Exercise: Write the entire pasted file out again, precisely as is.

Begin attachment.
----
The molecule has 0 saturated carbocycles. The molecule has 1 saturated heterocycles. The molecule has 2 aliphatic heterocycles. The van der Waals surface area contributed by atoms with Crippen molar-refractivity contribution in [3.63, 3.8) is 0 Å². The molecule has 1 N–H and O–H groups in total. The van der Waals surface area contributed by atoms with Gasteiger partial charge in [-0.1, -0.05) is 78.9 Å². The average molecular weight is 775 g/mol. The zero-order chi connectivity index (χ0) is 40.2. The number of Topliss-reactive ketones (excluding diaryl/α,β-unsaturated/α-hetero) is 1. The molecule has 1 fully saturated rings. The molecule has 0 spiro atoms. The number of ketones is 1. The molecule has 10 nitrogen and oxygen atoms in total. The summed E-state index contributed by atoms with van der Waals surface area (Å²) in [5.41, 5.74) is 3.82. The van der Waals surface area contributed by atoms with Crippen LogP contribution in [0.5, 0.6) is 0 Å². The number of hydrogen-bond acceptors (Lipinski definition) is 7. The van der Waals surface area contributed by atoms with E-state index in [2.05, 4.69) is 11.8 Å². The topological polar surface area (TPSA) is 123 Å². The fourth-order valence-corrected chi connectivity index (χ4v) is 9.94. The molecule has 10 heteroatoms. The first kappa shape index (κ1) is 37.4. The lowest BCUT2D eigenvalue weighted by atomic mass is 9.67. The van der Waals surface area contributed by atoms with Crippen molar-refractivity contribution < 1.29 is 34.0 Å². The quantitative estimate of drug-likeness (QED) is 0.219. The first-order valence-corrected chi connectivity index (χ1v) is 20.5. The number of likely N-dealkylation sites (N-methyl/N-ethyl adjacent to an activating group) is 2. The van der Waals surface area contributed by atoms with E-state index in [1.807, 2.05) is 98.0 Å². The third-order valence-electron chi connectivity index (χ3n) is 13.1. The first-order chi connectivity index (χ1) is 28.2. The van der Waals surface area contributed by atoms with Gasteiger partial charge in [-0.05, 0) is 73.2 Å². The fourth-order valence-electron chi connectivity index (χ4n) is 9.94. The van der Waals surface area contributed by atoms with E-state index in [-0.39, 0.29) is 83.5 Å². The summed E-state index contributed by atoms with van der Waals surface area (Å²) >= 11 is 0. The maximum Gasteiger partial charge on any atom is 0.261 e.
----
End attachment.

The molecule has 0 saturated carbocycles. The molecule has 1 saturated heterocycles. The molecule has 2 aliphatic heterocycles. The van der Waals surface area contributed by atoms with Crippen molar-refractivity contribution in [3.63, 3.8) is 0 Å². The molecule has 1 N–H and O–H groups in total. The van der Waals surface area contributed by atoms with Gasteiger partial charge in [-0.1, -0.05) is 78.9 Å². The average molecular weight is 775 g/mol. The zero-order chi connectivity index (χ0) is 40.2. The number of Topliss-reactive ketones (excluding diaryl/α,β-unsaturated/α-hetero) is 1. The molecule has 1 fully saturated rings. The molecule has 0 spiro atoms. The number of ketones is 1. The molecule has 10 nitrogen and oxygen atoms in total. The summed E-state index contributed by atoms with van der Waals surface area (Å²) in [5.41, 5.74) is 3.82. The van der Waals surface area contributed by atoms with Crippen LogP contribution in [0.5, 0.6) is 0 Å². The number of hydrogen-bond acceptors (Lipinski definition) is 7. The van der Waals surface area contributed by atoms with E-state index in [2.05, 4.69) is 11.8 Å². The topological polar surface area (TPSA) is 123 Å². The fourth-order valence-corrected chi connectivity index (χ4v) is 9.94. The molecule has 10 heteroatoms. The first kappa shape index (κ1) is 37.4. The lowest BCUT2D eigenvalue weighted by atomic mass is 9.67. The van der Waals surface area contributed by atoms with Crippen molar-refractivity contribution < 1.29 is 34.0 Å². The quantitative estimate of drug-likeness (QED) is 0.219. The first-order valence-corrected chi connectivity index (χ1v) is 20.5. The number of likely N-dealkylation sites (N-methyl/N-ethyl adjacent to an activating group) is 2. The van der Waals surface area contributed by atoms with E-state index in [1.807, 2.05) is 98.0 Å². The third-order valence-electron chi connectivity index (χ3n) is 13.1. The first-order chi connectivity index (χ1) is 28.2. The van der Waals surface area contributed by atoms with Gasteiger partial charge in [-0.05, 0) is 73.2 Å². The fourth-order valence-electron chi connectivity index (χ4n) is 9.94. The van der Waals surface area contributed by atoms with E-state index in [-0.39, 0.29) is 83.5 Å². The summed E-state index contributed by atoms with van der Waals surface area (Å²) >= 11 is 0. The maximum Gasteiger partial charge on any atom is 0.261 e.